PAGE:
The NDA government has made a concerted effort towards cozying up to the United States at the expense of China and possibly its own strategic autonomy. On Monday, the governments of India and the US signed the Logistics Exchange Memorandum of Agreement that will enable their militaries to use each other’s assets and bases for repair and replenishment of supplies. Reports indicate that it will make joint military operations a lot easier. As per the joint statement signed by Defence Minister Manohar Parrikar and US Defense Secretary Ashton Carter, strategic defence ties between the two countries are based on their “shared values and interests” and “abiding commitment to global peace and security”. Finer details of the defence pact notwithstanding, Parrikar emphasised that the LEMOA will not entail a “provision for any base or any sort of activities to set up base in India”, as many observers had feared. Although India seeks greater movement on the issue of high technology trade, the US establishment remains non-committal. There seems to be no intent on their side to give India any positive assurance at this stage. The joint statement also goes on to state that Washington has agreed to “elevate defence, trade and technology sharing with India to a level commensurate with its closest allies and partners”. Meanwhile, US Secretary of State John Kerry landed in New Delhi on Monday for crucial talks with Prime Minister Narendra Modi. Kerry is expected to discuss ambitious plans for a five-fold hike in trade between India and the US to approximately $500 billion with Modi on Wednesday. Reports indicate that the senior US official is also tasked with furthering the “strategic and commercial dialogue” launched by US President Barack Obama and Prime Minister Narendra Modi last year. During his address to the US Congress in June this year, Modi invoked former incumbent Atal Bihari Vajpayee’s expression of “natural allies” to indicate that India has well and truly aligned with America. He also cited a range of common objectives and collaborations—from securing the Indian Ocean to climate change.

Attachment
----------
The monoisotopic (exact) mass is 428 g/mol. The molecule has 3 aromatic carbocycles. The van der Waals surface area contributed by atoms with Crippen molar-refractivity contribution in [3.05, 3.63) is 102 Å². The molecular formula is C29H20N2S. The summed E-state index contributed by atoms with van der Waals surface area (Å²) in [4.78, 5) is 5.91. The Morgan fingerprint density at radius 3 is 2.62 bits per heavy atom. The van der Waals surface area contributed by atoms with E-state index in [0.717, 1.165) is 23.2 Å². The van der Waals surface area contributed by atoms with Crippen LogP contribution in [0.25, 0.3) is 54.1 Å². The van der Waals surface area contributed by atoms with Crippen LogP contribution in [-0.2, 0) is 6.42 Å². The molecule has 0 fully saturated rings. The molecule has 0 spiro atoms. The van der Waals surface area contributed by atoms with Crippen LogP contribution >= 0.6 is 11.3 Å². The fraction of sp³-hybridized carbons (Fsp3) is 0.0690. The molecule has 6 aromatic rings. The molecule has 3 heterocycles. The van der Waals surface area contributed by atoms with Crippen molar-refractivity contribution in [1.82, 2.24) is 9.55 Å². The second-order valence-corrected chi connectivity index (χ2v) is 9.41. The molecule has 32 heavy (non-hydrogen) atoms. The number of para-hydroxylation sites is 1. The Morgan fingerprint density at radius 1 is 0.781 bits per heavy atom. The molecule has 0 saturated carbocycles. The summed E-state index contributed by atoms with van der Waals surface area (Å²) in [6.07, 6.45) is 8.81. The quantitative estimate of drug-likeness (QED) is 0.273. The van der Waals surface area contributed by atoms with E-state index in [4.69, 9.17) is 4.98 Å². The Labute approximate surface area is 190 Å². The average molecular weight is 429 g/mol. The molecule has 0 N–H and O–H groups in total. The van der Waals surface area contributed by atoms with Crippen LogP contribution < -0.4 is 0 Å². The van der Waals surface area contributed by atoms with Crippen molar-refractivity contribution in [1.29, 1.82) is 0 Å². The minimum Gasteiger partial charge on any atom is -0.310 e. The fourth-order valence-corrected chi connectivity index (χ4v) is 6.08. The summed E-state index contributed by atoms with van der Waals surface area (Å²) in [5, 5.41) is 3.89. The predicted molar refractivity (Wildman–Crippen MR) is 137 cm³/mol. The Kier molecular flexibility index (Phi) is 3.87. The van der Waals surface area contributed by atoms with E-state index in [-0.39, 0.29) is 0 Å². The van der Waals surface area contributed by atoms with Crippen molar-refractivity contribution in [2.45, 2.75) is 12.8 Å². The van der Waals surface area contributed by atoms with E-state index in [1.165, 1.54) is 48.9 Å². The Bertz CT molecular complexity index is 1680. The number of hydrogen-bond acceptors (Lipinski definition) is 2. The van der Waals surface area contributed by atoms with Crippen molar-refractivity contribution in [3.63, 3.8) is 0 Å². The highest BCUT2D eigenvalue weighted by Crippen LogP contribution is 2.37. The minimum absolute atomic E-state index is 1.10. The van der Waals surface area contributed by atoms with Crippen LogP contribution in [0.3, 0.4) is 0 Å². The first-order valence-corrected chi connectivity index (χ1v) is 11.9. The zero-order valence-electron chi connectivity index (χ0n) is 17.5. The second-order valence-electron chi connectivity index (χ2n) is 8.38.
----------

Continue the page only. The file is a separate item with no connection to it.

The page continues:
There were clear signs that New Delhi was ready to fulfill Obama's vision of India and America forming the defining partnership of the 21st century. In an era marked by the competition between the US and China for greater economic and strategic influence, Modi has clearly decided to look westwards. It is imperative to remember that Vajpayee’s expression of “natural allies” was avoided during the previous Congress-led UPA regime to maintain the pretense of non-alignment. However, one did a witness a slight shift in India’s foreign policy priorities under the UPA. The Indo-US civil nuclear deal in 2008 was probably the first indicator of this shift in strategy after the Vajpayee years. But Modi has kicked it into overdrive. Washington has already officially recognised India as a “Major Defence Partner”. Signs of this enhanced relationship were on display throughout the year with Washington supporting India’s bid for membership in both the Missile Technology Control Regime and the Nuclear Suppliers Group. Back in June, India had also decided to buy six nuclear power plants from Toshiba-Westinghouse, a major American corporation. But the Westinghouse deal remains in the throes of “finalising the contractual agreements by June 2017”. During his visit to India, Kerry has also been tasked with furthering negotiations on civilian nuclear cooperation. Modi’s desire to kick Indo-US relations into overdrive was probably best summed up by the man himself. “More than fifteen years ago, Prime Minister of India, Atal Bihari Vajpayee stood here and gave a call to step out of the ‘shadow of hesitation’ of the past,” he said. “The pages of our friendship since then tell a remarkable story. Today, our relationship has overcome the hesitations of history.”